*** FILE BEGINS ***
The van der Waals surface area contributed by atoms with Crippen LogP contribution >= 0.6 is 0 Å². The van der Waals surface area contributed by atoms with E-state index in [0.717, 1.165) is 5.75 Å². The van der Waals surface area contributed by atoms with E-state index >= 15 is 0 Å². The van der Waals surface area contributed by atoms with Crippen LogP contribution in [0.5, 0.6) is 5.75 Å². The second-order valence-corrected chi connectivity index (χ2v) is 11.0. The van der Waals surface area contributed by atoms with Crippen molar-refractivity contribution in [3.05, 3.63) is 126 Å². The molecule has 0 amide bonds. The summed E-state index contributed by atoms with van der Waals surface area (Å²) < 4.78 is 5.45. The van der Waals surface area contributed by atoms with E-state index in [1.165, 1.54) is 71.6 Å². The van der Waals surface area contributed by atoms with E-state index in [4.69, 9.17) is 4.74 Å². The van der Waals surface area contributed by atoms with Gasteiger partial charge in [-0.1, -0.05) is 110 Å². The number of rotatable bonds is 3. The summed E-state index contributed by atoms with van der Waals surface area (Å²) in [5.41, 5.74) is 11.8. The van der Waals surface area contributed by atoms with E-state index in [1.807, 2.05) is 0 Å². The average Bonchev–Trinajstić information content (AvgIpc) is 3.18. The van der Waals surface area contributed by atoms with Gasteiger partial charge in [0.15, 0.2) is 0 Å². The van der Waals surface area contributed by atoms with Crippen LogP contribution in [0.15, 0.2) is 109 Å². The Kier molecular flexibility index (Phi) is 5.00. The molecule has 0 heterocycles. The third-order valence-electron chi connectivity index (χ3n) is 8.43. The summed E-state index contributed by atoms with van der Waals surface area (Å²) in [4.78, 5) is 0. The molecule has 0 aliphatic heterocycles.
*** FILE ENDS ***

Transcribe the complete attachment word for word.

The van der Waals surface area contributed by atoms with Crippen LogP contribution >= 0.6 is 0 Å². The van der Waals surface area contributed by atoms with E-state index in [0.717, 1.165) is 5.75 Å². The van der Waals surface area contributed by atoms with E-state index >= 15 is 0 Å². The van der Waals surface area contributed by atoms with Crippen LogP contribution in [0.5, 0.6) is 5.75 Å². The second-order valence-corrected chi connectivity index (χ2v) is 11.0. The van der Waals surface area contributed by atoms with Crippen molar-refractivity contribution in [3.05, 3.63) is 126 Å². The molecule has 0 amide bonds. The summed E-state index contributed by atoms with van der Waals surface area (Å²) < 4.78 is 5.45. The van der Waals surface area contributed by atoms with E-state index in [1.165, 1.54) is 71.6 Å². The van der Waals surface area contributed by atoms with E-state index in [4.69, 9.17) is 4.74 Å². The van der Waals surface area contributed by atoms with Gasteiger partial charge in [-0.1, -0.05) is 110 Å². The number of rotatable bonds is 3. The summed E-state index contributed by atoms with van der Waals surface area (Å²) in [5.41, 5.74) is 11.8. The van der Waals surface area contributed by atoms with E-state index in [1.807, 2.05) is 0 Å². The average Bonchev–Trinajstić information content (AvgIpc) is 3.18. The van der Waals surface area contributed by atoms with Gasteiger partial charge in [0.15, 0.2) is 0 Å². The van der Waals surface area contributed by atoms with Crippen LogP contribution in [0.15, 0.2) is 109 Å². The Kier molecular flexibility index (Phi) is 5.00. The molecule has 0 heterocycles. The third-order valence-electron chi connectivity index (χ3n) is 8.43. The summed E-state index contributed by atoms with van der Waals surface area (Å²) in [4.78, 5) is 0. The molecule has 0 aliphatic heterocycles.